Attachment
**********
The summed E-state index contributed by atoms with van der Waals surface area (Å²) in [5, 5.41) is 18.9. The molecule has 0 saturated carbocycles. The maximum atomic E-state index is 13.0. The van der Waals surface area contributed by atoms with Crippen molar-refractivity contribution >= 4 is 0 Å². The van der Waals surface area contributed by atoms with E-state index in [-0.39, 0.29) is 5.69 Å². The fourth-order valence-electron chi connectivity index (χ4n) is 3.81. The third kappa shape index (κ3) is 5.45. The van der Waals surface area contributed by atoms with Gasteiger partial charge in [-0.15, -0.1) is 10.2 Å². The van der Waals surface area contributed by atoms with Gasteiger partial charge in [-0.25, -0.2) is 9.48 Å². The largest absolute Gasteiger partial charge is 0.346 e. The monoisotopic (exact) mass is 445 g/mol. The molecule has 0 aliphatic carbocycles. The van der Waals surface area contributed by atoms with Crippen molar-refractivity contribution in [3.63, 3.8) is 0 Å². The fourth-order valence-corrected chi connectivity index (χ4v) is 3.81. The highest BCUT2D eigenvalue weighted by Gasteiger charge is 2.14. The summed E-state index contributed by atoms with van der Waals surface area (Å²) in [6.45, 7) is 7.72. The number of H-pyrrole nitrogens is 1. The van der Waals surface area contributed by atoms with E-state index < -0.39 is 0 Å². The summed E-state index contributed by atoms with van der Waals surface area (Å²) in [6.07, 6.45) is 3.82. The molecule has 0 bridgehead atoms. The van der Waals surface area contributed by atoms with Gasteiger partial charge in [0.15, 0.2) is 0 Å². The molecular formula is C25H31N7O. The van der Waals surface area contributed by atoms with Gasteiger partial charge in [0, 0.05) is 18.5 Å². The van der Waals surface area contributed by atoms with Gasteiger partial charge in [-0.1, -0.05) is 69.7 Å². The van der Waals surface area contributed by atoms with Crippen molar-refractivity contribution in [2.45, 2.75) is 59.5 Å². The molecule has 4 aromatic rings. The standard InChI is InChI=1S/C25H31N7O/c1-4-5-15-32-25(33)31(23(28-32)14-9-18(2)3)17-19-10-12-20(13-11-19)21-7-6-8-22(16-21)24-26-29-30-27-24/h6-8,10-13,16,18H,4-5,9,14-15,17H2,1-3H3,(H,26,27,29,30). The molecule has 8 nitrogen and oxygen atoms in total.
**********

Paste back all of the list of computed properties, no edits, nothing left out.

The summed E-state index contributed by atoms with van der Waals surface area (Å²) in [5, 5.41) is 18.9. The molecule has 0 saturated carbocycles. The maximum atomic E-state index is 13.0. The van der Waals surface area contributed by atoms with Crippen molar-refractivity contribution >= 4 is 0 Å². The van der Waals surface area contributed by atoms with E-state index in [-0.39, 0.29) is 5.69 Å². The fourth-order valence-electron chi connectivity index (χ4n) is 3.81. The third kappa shape index (κ3) is 5.45. The van der Waals surface area contributed by atoms with Gasteiger partial charge in [-0.15, -0.1) is 10.2 Å². The van der Waals surface area contributed by atoms with Gasteiger partial charge in [-0.25, -0.2) is 9.48 Å². The largest absolute Gasteiger partial charge is 0.346 e. The monoisotopic (exact) mass is 445 g/mol. The molecule has 0 aliphatic carbocycles. The van der Waals surface area contributed by atoms with Crippen molar-refractivity contribution in [3.63, 3.8) is 0 Å². The fourth-order valence-corrected chi connectivity index (χ4v) is 3.81. The highest BCUT2D eigenvalue weighted by Gasteiger charge is 2.14. The summed E-state index contributed by atoms with van der Waals surface area (Å²) in [6.45, 7) is 7.72. The number of H-pyrrole nitrogens is 1. The van der Waals surface area contributed by atoms with E-state index < -0.39 is 0 Å². The summed E-state index contributed by atoms with van der Waals surface area (Å²) in [6.07, 6.45) is 3.82. The molecule has 0 bridgehead atoms. The van der Waals surface area contributed by atoms with Gasteiger partial charge in [0.15, 0.2) is 0 Å². The molecular formula is C25H31N7O. The van der Waals surface area contributed by atoms with Gasteiger partial charge in [0, 0.05) is 18.5 Å². The van der Waals surface area contributed by atoms with Gasteiger partial charge in [-0.1, -0.05) is 69.7 Å². The van der Waals surface area contributed by atoms with Crippen molar-refractivity contribution in [2.45, 2.75) is 59.5 Å². The molecule has 4 aromatic rings. The standard InChI is InChI=1S/C25H31N7O/c1-4-5-15-32-25(33)31(23(28-32)14-9-18(2)3)17-19-10-12-20(13-11-19)21-7-6-8-22(16-21)24-26-29-30-27-24/h6-8,10-13,16,18H,4-5,9,14-15,17H2,1-3H3,(H,26,27,29,30). The molecule has 8 nitrogen and oxygen atoms in total.